Arriving in Flint, I was immediately struck by the lengths the Round Table went to to make sure attendees would have a blast. That’s no accident: organizer Matt Langdon is a veteran speaker himself, and has a veritable encyclopedia of conference horror stories to tell. He insisted on getting things right, from the venue to the perks for ticket holders to the mid-conference entertainment. Most importantly, he made sure the whole event, as sweeping as it was, focused like a laser on one issue: how people can take these lessons home and create change wherever they go.

In my opinion, it worked. I’ve never seen such a large crowd of people so engaged in heroism. People didn’t come there only to learn or hear cool stories, they came to understand what makes it possible for regular, everyday people to be heroic and then put it into action. I talked to everyone from a 17 year old figuring out her life to teachers fighting to reform our education system. In other words I think every attendee was trying to make a change either in the world or in themselves.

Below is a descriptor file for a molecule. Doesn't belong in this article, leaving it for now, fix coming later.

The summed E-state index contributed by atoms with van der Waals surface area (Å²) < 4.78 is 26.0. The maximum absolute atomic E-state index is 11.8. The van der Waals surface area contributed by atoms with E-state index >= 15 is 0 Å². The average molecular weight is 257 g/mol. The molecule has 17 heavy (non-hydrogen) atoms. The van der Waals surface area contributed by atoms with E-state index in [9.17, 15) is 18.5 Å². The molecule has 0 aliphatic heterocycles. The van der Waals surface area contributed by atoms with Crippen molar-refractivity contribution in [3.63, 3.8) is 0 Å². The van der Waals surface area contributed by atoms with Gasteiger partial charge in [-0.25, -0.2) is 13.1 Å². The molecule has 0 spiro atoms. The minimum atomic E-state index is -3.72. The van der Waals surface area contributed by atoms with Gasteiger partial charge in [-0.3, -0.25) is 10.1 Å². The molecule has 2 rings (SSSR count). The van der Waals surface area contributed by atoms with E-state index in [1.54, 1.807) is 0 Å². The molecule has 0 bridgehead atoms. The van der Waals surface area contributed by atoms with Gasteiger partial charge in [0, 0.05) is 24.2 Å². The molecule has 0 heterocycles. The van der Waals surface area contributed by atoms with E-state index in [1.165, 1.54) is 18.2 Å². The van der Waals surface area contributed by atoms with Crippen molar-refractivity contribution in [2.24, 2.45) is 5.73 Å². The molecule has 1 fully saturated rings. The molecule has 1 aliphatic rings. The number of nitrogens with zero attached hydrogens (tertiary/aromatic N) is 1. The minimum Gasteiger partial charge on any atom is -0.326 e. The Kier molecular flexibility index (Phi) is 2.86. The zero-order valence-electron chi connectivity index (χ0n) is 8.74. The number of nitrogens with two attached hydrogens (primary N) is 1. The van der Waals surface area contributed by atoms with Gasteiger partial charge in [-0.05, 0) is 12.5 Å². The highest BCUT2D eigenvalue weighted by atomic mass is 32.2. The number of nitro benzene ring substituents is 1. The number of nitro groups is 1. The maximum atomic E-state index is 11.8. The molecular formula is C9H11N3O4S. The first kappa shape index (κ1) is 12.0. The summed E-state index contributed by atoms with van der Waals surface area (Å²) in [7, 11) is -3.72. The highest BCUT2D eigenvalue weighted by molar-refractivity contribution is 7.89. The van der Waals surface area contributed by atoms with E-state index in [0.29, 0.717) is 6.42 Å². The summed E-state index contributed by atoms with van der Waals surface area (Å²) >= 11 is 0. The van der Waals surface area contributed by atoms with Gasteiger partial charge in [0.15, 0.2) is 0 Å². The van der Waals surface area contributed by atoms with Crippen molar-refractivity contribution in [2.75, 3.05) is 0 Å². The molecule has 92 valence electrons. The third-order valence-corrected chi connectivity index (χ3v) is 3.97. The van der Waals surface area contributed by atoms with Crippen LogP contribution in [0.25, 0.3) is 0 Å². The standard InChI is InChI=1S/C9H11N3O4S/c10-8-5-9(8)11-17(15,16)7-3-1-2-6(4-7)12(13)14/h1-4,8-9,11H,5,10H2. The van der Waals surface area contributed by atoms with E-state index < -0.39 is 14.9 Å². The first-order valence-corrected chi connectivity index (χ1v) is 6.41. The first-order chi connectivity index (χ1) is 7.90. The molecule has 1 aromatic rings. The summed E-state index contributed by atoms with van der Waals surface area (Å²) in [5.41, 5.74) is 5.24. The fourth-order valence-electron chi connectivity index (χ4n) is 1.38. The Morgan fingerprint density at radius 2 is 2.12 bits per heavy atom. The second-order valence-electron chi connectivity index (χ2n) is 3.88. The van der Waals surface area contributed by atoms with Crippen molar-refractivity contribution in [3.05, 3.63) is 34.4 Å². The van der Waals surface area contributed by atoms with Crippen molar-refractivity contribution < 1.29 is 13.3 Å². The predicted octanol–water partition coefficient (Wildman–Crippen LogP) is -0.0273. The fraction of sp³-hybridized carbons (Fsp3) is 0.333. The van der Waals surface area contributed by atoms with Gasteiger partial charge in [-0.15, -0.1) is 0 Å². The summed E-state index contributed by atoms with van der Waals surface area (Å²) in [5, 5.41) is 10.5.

I’m sharing all this because this year promises to be even better and I really recommend going. A few highlights from the speaker list:

  • You’ve heard of Edward Snowden? Snowden can’t return to US soil, but his friend and fellow whistleblower Daniel Ellsberg will speak about the bravery and risk involved in stepping forward when someone’s doing something wrong—even if it’s your own government.
  • Edith Eger is one of the few remaining Auschwitz survivors. She speaks of “turning broken bones into dancing” and asks why some people become mired in adversity while others move past it. For her, forgiveness and letting go are the answer.